Former Marco Manager Hernstadt takes job as Fort Myers Beach town manager

Lisa Conley
lisa.conley@naplesnews.com; 239-213-5308
Former Marco Island City Manager Roger Hernstadt

Former Marco Island City Manager Roger Hernstadt has accepted a job as town manager of Fort Myers Beach.

The Town Council there voted 5-0 to select Hernstadt from a slate of four candidates Monday. Contract negotiations are underway.

Hernstadt resigned as Marco Island city manager effective immediately during the Feb. 6 meeting of the City Council. He said he thought it no longer was in the best interests of Marco Island for him to be the city manager. He had been the city manager since Jan. 31, 2014.

Marco Island city manager resigns effective immediately

Hernstadt and the three other town manager candidates appeared before the Fort Myers Beach Town Council on Monday for interviews.

“I’ve had a ground-up career, which means that I have a working knowledge of every city department and can work with you all and the employees and the public … to move this community forward in a way that everyone can get behind and be supportive,” he told the Fort Myers Beach Council, “and the way I’ll do that is by being communicative with you and the public.”

Fort Myers Beach has been without a long-term town manager since June 3, when the council voted 3-2 to fire with cause Don Stilwell. The council fired Stilwell after learning $3.2 million on invoices on the town’s water project went unpaid for six months.

Fort Myers Beach fires Town Manager Donald Stilwell

During the interview with Hernstadt, Councilor Anita Cereceda asked him whether there was a moment in his career where he wished he had a “do-over card.”

Hernstadt said that in one of his previous positions, he blindly followed the advice of the city attorney when he should have “taken a step back.”

“Sometimes an attorney will give you advice, and in the heat of the moment you have a tendency to say, ‘OK, let’s just do what the attorney says’ without stepping back and thinking about it,” Hernstadt said. “I was involved in one of those situations. It was in the middle of a public meeting, the attorney gave me a piece of advice and I followed. I probably should have stepped back … and brought (the item) before the City Council before we proceeded.”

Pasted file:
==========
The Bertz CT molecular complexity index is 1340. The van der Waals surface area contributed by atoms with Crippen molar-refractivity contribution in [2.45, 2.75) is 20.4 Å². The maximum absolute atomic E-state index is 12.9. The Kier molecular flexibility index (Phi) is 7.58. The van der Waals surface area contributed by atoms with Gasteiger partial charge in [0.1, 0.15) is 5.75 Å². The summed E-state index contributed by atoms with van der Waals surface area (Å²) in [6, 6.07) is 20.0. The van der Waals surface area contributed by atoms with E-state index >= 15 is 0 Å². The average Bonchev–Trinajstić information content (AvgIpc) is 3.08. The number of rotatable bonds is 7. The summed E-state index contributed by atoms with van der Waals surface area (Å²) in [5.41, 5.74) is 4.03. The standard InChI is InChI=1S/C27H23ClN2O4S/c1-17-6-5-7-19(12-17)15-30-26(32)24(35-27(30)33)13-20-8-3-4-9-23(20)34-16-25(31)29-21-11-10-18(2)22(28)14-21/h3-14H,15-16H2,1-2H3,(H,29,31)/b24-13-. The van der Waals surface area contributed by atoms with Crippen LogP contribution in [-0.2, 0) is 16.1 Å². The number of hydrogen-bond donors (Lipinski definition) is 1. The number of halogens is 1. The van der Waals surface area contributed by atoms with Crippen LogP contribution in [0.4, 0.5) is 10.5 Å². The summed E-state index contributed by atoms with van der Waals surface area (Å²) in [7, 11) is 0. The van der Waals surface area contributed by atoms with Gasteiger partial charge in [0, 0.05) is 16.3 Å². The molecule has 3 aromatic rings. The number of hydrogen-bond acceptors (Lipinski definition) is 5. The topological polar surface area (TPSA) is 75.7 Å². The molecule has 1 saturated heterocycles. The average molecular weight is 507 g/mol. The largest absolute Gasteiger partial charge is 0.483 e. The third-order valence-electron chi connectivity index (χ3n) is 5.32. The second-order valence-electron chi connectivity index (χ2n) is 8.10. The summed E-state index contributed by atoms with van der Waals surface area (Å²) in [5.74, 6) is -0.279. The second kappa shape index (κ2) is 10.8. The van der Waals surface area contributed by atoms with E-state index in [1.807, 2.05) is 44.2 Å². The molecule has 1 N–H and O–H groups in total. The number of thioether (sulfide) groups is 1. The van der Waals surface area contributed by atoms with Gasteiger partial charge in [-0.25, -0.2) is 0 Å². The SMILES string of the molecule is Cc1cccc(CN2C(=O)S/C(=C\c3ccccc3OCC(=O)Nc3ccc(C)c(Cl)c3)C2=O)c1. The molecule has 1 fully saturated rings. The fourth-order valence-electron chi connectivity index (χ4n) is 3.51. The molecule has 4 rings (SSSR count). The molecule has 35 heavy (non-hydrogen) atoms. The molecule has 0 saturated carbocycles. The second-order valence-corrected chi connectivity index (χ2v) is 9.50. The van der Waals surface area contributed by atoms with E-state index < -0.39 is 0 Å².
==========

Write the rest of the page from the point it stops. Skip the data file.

Hernstadt did not offer any additional details, but the situation he described mirrors the controversial Veterans Community Park hotel project that many Marco Island residents have cited as the reason behind the City Council's decision to have him leave immediately, despite his offer to stay through July 7.

Marco Island residents say new council majority fired good city manager

On Aug. 3, Florida developer Small Brothers LLC announced its plan to build a 165-room hotel at 580 Elkcam Circle and 870 Park Ave. — two parcels near Veterans Community Park. To move forward with the project, the company needed a transfer of commercial intensity credits from the park, which required the city be a co-applicant, since it’s city property.

At the Sept. 2 planning board meeting, Hernstadt signed the developer’s application without the council's approval, designating the city a co-applicant, and received immediate blowback from Marco residents and council members.

Before signing the document, he asked the city attorney whether it was permissible and advisable for him to do so; the city attorney said yes.

Marco Island hotel proposal causes controversy

The Fort Myers Beach Town Council deliberated after the interviews, and some councilors expressed concern that Hernstadt had too much experience, that he might not be able to look at issues from a fresh perspective.

Before moving to Marco Island, Hernstadt was the city manager in Marathon.

He began his career in 1980 as the code compliance manager for the Public Works Department of Miami-Dade County. He then was chief of causeways and special taxing districts, chief of public services and administration and assistant director of public works.

He later joined the Miami-Dade County manager’s office as the capital improvement coordinator and the director of the office of capital improvements. He also was assistant city manager and chief of staff for Miami.